Indian American economist Raj Chetty has won Harvard University’s coveted George Ledlie Prize for weilding big data to break myths about who achieves the American Dream and the obstacles faced by others.
“Raj’s groundbreaking work on economic mobility and his efforts to share this data with policymakers are making the American Dream more accessible to all,” said University Provost and Chief Academic Officer Alan M. Garber.
Chetty is the William A. Ackman Professor of Economics at Harvard University and director of Opportunity Insights, a group of economists based at Harvard who study inequality.
Using anonymized tax records, Opportunity Insights constructed the Opportunity Atlas, an interactive tool that maps out economic outcomes for children across the US to highlight which neighborhoods seem to offer the best chance to rise from poverty, according to a media release.
The Atlas, which can be viewed free online, uses multigenerational data from 70,000 neighborhoods across America.
Chetty said he became interested in this work because of his own background coming to the US from India with his parents when he was 9 years old.
He said he saw the disparities not only between New Delhi and the US, but also between himself and his cousins.
“My parents, who grew up in very low-income families and villages in South India … the opportunities they had were greatly shaped by the fact that they happened to be the ones who were picked to get a higher education in their families.”
Chetty said it was common at that time in developing countries that a family would pick only one child to get advanced education because they couldn’t afford to educate all the kids.
“And it so happened to be that my mom was the one chosen in her family, and my dad was the one chosen in his family,” he said.
“And I could kind of see how that’s played out through the generations in my own family, through the opportunities my cousins have had versus what I’ve had … ending up here at Harvard and the various opportunities I’ve had, I felt have stemmed from that.”
The work of Opportunity Insights is focused on helping policymakers and economists understand the real-life factors behind economic mobility and pave the way for new approaches to make the American Dream available to all.
His work applies a big-data approach to the science of economic opportunity — providing granular insights in much the same way that a microscope does for the biological sciences.
Chetty said one of the most impactful outcomes they’ve been able to observe is the role geography plays in children’s outcomes.
“There are some places in America where kids with the exact same background have much better chances of rising up,” he said.
“There are other places where they look much worse. So that was interesting in and of its own right, because it teaches you something about the origins of economic opportunity, that it really matters where you grow up. It’s about your community, schools, and neighborhood.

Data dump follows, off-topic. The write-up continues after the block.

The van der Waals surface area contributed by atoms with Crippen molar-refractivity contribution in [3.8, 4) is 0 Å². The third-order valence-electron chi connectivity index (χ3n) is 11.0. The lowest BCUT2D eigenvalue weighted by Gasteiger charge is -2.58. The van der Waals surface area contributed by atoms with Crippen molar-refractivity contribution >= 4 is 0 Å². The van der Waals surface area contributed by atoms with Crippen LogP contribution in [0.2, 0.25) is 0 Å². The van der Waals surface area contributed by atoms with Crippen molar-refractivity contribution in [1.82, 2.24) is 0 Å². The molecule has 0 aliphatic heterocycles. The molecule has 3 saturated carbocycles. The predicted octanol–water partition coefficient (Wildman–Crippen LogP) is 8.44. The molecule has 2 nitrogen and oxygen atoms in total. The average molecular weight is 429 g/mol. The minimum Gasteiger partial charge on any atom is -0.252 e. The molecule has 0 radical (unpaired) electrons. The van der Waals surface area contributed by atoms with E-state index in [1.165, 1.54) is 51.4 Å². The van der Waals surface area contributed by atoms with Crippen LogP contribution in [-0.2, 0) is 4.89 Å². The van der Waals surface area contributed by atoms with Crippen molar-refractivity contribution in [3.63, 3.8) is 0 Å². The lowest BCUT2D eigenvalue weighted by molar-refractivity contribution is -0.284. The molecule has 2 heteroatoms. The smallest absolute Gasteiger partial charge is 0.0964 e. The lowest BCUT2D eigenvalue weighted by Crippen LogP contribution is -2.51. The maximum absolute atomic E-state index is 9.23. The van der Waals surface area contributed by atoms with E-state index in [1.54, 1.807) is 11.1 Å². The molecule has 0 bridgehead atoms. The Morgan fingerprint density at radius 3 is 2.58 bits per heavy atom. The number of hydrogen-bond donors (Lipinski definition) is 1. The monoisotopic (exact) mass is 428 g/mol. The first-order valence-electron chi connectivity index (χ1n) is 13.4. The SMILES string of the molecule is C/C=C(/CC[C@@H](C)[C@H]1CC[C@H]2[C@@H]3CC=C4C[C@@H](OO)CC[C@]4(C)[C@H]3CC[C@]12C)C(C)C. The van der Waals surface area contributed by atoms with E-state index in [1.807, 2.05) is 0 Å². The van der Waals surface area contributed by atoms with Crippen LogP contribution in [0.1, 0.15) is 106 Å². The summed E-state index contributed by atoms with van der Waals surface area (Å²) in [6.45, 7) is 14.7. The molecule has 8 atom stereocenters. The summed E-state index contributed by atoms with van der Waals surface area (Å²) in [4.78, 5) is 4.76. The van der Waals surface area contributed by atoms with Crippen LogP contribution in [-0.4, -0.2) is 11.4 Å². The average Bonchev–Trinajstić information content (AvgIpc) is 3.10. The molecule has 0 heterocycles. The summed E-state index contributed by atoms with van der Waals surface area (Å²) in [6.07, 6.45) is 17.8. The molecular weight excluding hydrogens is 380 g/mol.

“It speaks to the old debates about nature versus nurture and shows that nurture matters quite a bit, but environment matters quite a bit above and beyond genetics and things like that,” he added.
Chetty’s earlier work focused on the fading American Dream, neighborhood variation, and the role of childhood environment as a key driver of economic mobility.
He has since gone on to explore other factors, including the role of racial disparities and social capital and connections.
This has led to research on public-policy levers — reducing racial and economic segregation, investing in place-based policies, and strengthening higher education — to increase equity and opportunity.
Chetty notes that already, real-world impacts are being seen from this research. For one, the Housing and Urban Development Agency has redesigned some affordable-housing policies to increase access to higher-opportunity neighborhoods, and several cities have undertaken new job-training programs as part of broader place-based initiatives.
Chetty said the recognition of his work with the Ledlie prize has meant a lot in part because of its recognition of economics as a science.
“One of the things I’ve been trying to push toward is making economics more of a science and viewed as a scientific field where it’s not just about making different assumptions and you have one view and I have another view and we kind of have a political debate but really grounded in data, grounded in empirical science,” he said.
He added, thinking about his mother, a pulmonologist, “coming from a family of people in natural sciences it was especially meaningful.”
Biologist Michael Springer was also awarded the prize for creating a better, faster test system to help deal with the spread of Covid.
The honor is bestowed no more frequently than every two years to a member of the Harvard community for making “the most valuable contribution to science, or in any way for the benefit of mankind.”
“Mike and Raj are distinguished researchers who have greatly advanced their respective scientific fields. But they are also committed to improving the well-being of other people, now and in the future,” Garber said.